What Constitutes Wrongful Termination in Washington State?

What Constitutes Wrongful Termination in Washington State?

At times, when an employee lodges a complaint against their company, the company may retaliate.

Such complaints could range from experiences of discrimination, and claims for workers’ compensation due to work-related injuries.

Leading to blowing the whistle on illegal or unethical practices witnessed within the company.

Retaliating against an employee for any of these actions is against the law.

Retaliation can take various forms including increased monitoring, harassment, negative evaluations, providing unfavorable references, and in extreme cases, termination.

Such termination is deemed wrongful.

An image illustration of What Constitutes Wrongful Termination in Washington State
What Constitutes Wrongful Termination in Washington State
Source: (Freepik)

Retaliation and Protected Activities

Retaliation typically involves taking action against employees who engage in legally protected activities aimed at safeguarding their jobs or addressing injustices they’ve experienced.

Protected activities include actions like picketing, discussing wrongful termination, threatening legal action for discrimination, and supporting wrongfully terminated colleagues.

Companies are prohibited from retaliating against employees for engaging in these activities, as long as they don’t pose a threat or disrupt business operations.

However, certain behaviors, such as threats of violence, spreading unfounded rumors, and interfering with daily operations, are not protected and may lead to retaliation from the company.

Filing a Wrongful Termination Lawsuit

If you’ve been fired in retaliation for any lawful claim you’ve made against your employer, you may be eligible to pursue a wrongful termination lawsuit.

In Washington, you have three years from the date of termination to take legal action.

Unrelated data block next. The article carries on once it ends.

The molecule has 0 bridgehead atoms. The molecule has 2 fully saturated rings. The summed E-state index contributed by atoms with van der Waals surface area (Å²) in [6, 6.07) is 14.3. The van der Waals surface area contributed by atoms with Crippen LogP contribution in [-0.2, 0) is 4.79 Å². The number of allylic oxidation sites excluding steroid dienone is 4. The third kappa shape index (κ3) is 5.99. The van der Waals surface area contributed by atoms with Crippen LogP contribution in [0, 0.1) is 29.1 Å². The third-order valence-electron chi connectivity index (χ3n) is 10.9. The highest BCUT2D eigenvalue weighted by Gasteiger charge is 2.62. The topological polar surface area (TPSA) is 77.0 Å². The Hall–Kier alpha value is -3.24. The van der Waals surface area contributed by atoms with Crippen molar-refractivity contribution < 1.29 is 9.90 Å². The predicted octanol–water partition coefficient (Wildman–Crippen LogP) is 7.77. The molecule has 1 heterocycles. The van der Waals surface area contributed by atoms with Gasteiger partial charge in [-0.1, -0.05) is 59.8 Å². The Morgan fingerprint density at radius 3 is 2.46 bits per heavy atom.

During this time, it’s advisable to seek legal counsel and file your case with either the Washington State Human Rights Commission or the Equal Employment Opportunity Commission.

Requirements for terminating an employee in Washington state?

In Washington state, employers have the freedom to terminate employees at will.

Done without specific cause, as long as it doesn’t breach employee protection laws.

Nonetheless, employees are entitled to request a written explanation for their termination by submitting a formal written request to the employer.

Must provide a signed statement detailing the reason for termination and its effective date.

An image illustration of Wrongful Termination in Washington State
Wrongful Termination in Washington State
Source: (Freepik)

What qualifies as wrongful termination in Washington?

Wrongful termination can occur if an employee is fired in contravention of anti-discrimination laws.

This is due to retaliation for engaging in protected activities, or violation of an employment agreement.

Is it possible to take legal action against your employer in Washington state?

Employees in Washington who sustain injuries while working cannot pursue negligence lawsuits against their employers.

Instead, they are required to file a workers’ compensation claim with L&I.

This is why attorneys dealing with L&I cases often refer to workers’ compensation as a “no-fault system.”

How long does an employer have to pay you after termination in Washington?

In Washington, when an employee resigns or is terminated, their final wages must be disbursed no later than the next regularly scheduled payday.

Employers are not permitted to withhold final paychecks based on factors such as the return of keys, uniforms, tools, or equipment.

However, there are regulations governing deductions from final wages.

What is included in termination payments?

If an employee is terminated due to serious misconduct, the employer isn’t obligated to give any prior notice.

Nevertheless, the employer must settle all outstanding entitlements.

Which typically include compensation for hours worked, accrued annual leave, and occasionally, long service leave.


Wrongful termination in Washington State encompasses various scenarios.

Such include; termination based on discrimination, retaliation for engaging in protected activities, and breaches of employment contracts.

Understanding these grounds is crucial for both employers and employees to ensure fair and lawful employment practices are upheld in the state.


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